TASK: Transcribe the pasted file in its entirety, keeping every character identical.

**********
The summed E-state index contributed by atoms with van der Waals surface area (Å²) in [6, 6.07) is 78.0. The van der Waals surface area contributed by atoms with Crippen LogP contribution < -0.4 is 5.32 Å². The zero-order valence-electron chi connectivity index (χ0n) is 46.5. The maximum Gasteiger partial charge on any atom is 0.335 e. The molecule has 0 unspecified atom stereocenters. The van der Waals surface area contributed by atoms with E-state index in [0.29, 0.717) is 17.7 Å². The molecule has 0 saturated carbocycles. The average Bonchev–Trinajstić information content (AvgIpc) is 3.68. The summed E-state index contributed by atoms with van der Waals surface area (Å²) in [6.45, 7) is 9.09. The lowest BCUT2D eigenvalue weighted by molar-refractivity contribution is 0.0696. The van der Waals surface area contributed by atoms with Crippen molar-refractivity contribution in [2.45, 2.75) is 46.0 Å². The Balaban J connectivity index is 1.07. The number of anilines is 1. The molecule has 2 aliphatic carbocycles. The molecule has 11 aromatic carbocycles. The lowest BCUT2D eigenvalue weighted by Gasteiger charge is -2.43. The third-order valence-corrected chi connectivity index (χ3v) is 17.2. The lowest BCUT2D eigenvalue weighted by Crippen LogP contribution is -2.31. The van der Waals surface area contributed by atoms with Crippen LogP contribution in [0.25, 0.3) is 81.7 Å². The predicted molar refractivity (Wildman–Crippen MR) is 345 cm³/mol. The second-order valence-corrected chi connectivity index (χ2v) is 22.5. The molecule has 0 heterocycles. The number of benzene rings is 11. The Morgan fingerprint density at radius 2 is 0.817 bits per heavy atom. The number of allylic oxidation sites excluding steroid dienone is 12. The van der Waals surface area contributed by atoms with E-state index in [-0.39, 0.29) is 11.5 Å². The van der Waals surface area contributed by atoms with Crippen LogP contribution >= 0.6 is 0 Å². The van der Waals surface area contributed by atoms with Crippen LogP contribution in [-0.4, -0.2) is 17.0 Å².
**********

The summed E-state index contributed by atoms with van der Waals surface area (Å²) in [6, 6.07) is 78.0. The van der Waals surface area contributed by atoms with Crippen LogP contribution < -0.4 is 5.32 Å². The zero-order valence-electron chi connectivity index (χ0n) is 46.5. The maximum Gasteiger partial charge on any atom is 0.335 e. The molecule has 0 unspecified atom stereocenters. The van der Waals surface area contributed by atoms with E-state index in [0.29, 0.717) is 17.7 Å². The molecule has 0 saturated carbocycles. The average Bonchev–Trinajstić information content (AvgIpc) is 3.68. The summed E-state index contributed by atoms with van der Waals surface area (Å²) in [6.45, 7) is 9.09. The lowest BCUT2D eigenvalue weighted by molar-refractivity contribution is 0.0696. The van der Waals surface area contributed by atoms with Crippen molar-refractivity contribution in [2.45, 2.75) is 46.0 Å². The Balaban J connectivity index is 1.07. The number of anilines is 1. The molecule has 2 aliphatic carbocycles. The molecule has 11 aromatic carbocycles. The lowest BCUT2D eigenvalue weighted by Gasteiger charge is -2.43. The third-order valence-corrected chi connectivity index (χ3v) is 17.2. The lowest BCUT2D eigenvalue weighted by Crippen LogP contribution is -2.31. The van der Waals surface area contributed by atoms with Crippen LogP contribution in [0.25, 0.3) is 81.7 Å². The predicted molar refractivity (Wildman–Crippen MR) is 345 cm³/mol. The second-order valence-corrected chi connectivity index (χ2v) is 22.5. The molecule has 0 heterocycles. The number of benzene rings is 11. The Morgan fingerprint density at radius 2 is 0.817 bits per heavy atom. The number of allylic oxidation sites excluding steroid dienone is 12. The van der Waals surface area contributed by atoms with E-state index in [-0.39, 0.29) is 11.5 Å². The van der Waals surface area contributed by atoms with Crippen LogP contribution >= 0.6 is 0 Å². The van der Waals surface area contributed by atoms with Crippen LogP contribution in [-0.4, -0.2) is 17.0 Å².